Worried About Being an “Old Maid”

Last spring I read an interesting article by Cooking Light’s Amanda Polick about being older and not married. It’s what old timers would have called an “old maid.”

I thought about it today. A colleague introduced me to a smart and savvy victorious woman. She wanted to know more about the Five Year Marriage. We talked for a short while. Then she asked me what advice I have for single women who want to get married.

I understood her anxiety from my single days. There were so many weddings! And I was a bridesmaid seventeen times!

During the reception, invariably someone asked why wasn’t I married. Sometimes they made me feel like there was something wrong with me.

Of course,  when I answered, I put on a brave face. Sometimes I explained that I hadn’t found the right one yet. Other times I laughed and said, “always a bridesmaid, never a bride.”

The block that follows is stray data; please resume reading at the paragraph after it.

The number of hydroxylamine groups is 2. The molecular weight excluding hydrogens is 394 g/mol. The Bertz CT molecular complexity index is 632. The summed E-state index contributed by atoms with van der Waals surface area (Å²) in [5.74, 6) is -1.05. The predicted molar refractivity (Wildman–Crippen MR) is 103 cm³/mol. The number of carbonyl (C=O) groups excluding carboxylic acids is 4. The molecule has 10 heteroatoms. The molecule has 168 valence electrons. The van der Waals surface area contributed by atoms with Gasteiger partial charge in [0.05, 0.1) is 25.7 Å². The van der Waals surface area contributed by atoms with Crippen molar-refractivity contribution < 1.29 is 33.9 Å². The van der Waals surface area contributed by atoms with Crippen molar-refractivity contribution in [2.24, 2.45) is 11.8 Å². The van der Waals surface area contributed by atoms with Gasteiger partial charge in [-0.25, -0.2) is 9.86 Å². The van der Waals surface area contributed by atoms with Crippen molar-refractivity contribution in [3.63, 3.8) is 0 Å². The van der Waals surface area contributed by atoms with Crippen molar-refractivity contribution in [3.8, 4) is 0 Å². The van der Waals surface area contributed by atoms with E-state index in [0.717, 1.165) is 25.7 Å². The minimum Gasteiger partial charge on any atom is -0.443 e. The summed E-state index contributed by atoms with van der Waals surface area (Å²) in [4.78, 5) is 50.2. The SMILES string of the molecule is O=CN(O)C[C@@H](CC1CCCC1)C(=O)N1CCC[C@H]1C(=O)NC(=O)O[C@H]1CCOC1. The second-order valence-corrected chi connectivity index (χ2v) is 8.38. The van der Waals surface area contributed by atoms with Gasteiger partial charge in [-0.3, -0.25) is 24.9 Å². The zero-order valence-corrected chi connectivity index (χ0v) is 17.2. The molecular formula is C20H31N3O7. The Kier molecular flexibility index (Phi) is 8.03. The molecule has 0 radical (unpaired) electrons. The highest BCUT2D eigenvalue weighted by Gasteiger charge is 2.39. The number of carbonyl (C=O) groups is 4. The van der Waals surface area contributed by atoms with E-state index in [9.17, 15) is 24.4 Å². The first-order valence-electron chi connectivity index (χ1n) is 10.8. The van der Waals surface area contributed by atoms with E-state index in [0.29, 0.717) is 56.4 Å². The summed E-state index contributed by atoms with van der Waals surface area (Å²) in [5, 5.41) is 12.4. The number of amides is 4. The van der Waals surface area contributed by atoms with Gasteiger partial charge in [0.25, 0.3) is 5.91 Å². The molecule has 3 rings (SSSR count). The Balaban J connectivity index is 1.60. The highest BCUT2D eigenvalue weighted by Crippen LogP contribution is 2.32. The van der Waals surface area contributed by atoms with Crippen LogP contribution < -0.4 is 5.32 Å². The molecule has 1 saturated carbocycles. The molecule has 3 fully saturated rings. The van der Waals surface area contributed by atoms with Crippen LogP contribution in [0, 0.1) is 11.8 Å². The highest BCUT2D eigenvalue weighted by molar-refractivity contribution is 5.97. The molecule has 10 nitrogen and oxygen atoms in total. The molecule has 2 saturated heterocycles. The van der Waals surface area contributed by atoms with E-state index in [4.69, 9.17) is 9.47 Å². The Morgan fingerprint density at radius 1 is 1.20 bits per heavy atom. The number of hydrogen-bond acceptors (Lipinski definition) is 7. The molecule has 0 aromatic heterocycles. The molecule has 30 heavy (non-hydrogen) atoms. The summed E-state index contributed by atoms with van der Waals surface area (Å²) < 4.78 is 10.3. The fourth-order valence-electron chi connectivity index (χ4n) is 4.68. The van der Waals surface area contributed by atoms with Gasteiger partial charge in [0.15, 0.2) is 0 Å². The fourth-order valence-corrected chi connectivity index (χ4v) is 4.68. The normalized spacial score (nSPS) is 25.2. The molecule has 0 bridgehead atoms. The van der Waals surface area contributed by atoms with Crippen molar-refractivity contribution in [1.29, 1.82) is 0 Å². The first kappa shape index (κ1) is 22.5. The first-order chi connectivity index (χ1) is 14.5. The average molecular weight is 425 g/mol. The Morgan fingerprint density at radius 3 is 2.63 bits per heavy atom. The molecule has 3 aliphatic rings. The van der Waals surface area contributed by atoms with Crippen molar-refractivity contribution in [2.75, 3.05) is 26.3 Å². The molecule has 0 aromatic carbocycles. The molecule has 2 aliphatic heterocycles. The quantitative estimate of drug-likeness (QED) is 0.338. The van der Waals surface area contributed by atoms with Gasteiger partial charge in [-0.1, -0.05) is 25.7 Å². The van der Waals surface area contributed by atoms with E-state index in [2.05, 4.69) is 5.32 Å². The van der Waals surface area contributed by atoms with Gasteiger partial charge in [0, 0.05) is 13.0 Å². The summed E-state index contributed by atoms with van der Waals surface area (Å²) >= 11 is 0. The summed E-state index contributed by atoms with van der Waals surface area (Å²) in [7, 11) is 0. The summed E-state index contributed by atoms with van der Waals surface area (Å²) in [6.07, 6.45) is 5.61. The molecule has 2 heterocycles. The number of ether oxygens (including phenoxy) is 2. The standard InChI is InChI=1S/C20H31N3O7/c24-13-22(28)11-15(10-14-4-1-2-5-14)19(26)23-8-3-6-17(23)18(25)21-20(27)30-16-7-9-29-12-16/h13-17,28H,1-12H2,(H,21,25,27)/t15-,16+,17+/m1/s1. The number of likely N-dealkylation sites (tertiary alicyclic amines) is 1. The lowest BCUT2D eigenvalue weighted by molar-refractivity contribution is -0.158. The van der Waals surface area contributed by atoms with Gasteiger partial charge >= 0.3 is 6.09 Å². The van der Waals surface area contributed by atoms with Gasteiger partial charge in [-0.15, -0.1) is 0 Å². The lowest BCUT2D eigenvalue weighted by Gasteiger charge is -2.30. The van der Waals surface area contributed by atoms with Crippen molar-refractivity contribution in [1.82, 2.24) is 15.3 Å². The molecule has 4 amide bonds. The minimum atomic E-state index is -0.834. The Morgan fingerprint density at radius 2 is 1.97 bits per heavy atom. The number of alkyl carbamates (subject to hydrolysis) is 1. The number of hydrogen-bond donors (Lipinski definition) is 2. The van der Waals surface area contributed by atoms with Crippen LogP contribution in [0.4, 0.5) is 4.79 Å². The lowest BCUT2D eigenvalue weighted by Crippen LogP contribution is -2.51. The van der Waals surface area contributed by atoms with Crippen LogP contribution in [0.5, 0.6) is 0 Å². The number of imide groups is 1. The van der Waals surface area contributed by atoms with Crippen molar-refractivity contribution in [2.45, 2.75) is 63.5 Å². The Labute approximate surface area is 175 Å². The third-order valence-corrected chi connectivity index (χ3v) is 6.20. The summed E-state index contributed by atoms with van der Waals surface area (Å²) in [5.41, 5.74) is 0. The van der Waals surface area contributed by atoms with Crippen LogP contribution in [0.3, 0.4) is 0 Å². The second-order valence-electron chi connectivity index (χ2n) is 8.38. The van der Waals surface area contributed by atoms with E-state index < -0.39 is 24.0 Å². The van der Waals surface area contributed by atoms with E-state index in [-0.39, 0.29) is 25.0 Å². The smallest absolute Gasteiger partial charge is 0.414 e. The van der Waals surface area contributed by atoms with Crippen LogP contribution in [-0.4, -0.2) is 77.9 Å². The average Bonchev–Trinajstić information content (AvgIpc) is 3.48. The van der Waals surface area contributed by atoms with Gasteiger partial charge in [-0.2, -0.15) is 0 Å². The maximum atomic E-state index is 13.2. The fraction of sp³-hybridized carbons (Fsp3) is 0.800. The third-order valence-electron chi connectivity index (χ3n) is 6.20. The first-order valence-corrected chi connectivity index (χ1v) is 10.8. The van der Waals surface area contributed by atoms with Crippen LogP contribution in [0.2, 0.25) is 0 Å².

It wasn’t that I didn’t date. I did, but not a lot. When I did, I couldn’t seem to make the connection last long enough to even wonder if he was “the one” for me. Friends told me I was too picky and too fussy. They said I had to make compromises.

However, as time marched on, many of the people whose weddings I attended started getting divorced; they were the lucky ones. Too many friends didn’t get divorced but should have. That wonderful man who was once the man of their dreams turned out to be a nightmare to live with every day…year after lonely year.

Over time I started to realize that marriage wasn’t all that it was cracked up to be. My focus changed and I decided to work on being the best me, without a man. I developed a new attitude (thank you Patti LaBelle).

So, when the younger woman asked for tips on getting married, the first thing out of my mother was, “Remember it’s better to be an old maid than wish you were one.